A DISCUSSION OF SHAOLIN KUNGFU COMBAT PHILOSOPHY
Chief Instructor, Shaolin Wahnam Switzerland
The following discussion is reproduced from the thread How can I phrase this I really want to know! in the Shaolin Wahnam Discussion Forum on 24th October 2005.
A Discussion of Shaolin Kung Fu Combat Philosophy
Speed is not necessarily related to big flashy movements but to the speed and efficiency at which a move is neutralised or initiated / completed. What looks fast is often actually slow and vice-versa.
-- Sifu Andrew Barnett
As promised, here is a a "short" discussion of Shaolin Kung Fu combat philosophy
I am not sure if Kin Tama will learn anything (or if he wants to) from what I am about to present, but nevertheless I hope at least others will find this useful.
For those who only have time to skim I have highlighted some important parts of this somewhat long post.
I would like to emphasize that what I am going to explain here are actually Kung Fu secrets. But as a token of goodwill and our sincere effort to share, Sifu Wong has kindly consented to my explanations being made public.
Kin Tama has repeatedly stated that our sparring in the videos is of a "horrendously low standard", I don?t know for sure on what grounds his opinion was formed as his writing has been so confusing.
I assume he formed his opinion based on the following three points which he stated at various times:
- the sparring was slow
- the combatants only moved backward and forward
- they did not move to one side and counter-strike
Not only are his three points incorrect, they also show the shallowness of his own combat philosophy. Let me use the free sparring clip between my Sihing Kai and Sije Emiko as a reference for illustration.
It is stated in the explanatory notes to the video clip that Kai is a former international all styles free sparring champion and Emiko a former international Wushu champion. Kin Tama directly insulted them by implying that their titles were questionable. Could this give us an idea of character?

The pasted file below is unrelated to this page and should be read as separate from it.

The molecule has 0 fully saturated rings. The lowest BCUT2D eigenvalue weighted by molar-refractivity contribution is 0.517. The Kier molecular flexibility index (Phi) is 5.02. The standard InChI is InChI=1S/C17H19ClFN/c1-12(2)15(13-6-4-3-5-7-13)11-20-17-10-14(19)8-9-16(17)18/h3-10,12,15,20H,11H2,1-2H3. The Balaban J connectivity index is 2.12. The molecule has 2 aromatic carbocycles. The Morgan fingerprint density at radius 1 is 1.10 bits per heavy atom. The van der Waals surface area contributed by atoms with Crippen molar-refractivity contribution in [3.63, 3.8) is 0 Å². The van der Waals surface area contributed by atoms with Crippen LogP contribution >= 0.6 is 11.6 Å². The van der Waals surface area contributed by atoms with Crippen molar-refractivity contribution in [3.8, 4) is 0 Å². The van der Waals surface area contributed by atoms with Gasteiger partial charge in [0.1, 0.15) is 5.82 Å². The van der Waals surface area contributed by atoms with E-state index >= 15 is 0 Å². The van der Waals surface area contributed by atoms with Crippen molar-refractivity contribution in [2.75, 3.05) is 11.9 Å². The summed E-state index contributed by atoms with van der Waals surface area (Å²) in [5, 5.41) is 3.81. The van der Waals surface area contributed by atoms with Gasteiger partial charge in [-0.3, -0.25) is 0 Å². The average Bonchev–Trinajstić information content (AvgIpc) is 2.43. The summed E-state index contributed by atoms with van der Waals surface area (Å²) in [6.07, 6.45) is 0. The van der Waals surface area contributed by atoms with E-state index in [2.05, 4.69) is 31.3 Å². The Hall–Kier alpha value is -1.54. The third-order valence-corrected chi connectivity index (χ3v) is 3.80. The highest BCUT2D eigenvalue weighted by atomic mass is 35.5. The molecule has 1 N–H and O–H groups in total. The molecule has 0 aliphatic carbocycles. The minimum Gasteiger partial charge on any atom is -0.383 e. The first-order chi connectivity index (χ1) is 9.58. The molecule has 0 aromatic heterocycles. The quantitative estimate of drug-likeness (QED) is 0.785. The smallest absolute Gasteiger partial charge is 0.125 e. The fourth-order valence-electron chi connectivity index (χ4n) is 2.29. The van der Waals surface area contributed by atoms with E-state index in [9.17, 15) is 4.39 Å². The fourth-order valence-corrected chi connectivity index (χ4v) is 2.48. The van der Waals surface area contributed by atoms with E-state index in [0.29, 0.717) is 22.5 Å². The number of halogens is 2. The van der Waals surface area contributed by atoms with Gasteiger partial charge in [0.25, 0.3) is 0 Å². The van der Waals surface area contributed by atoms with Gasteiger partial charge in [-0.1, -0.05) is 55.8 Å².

But let's move on.
We were actually surprised when Kin Tama said the sparring of these two international champions was slow and of a low level. To us their sparring was fast and of a very high level. We therefore concluded that either Kin Tama had no sparring experience or simply wanted to find faults.
Speed is not necessarily related to big flashy movements but to the speed and efficiency at which a move is neutralised or initiated/completed. What looks fast is often actually slow and vice-versa. Often force is also sacrificed for apparent speed. Even the "fastest" moves are useless if there is no force to back them up! Experienced exponents look beyond the "obvious" and "superficial" and therefore see what is really there.
Kai and Emiko were very fast at times although there were little movements and their speed not obvious -- two further important secrets in combat philosophy -- because they employed the tactic of "flowing over the bridge". For example, when Kai attacked Emiko she "leaned" (not blocked) her forearm over his attacking arm to deflect it away and simultaneously counter-attacked. This was using the principle of "starting later but arriving earlier".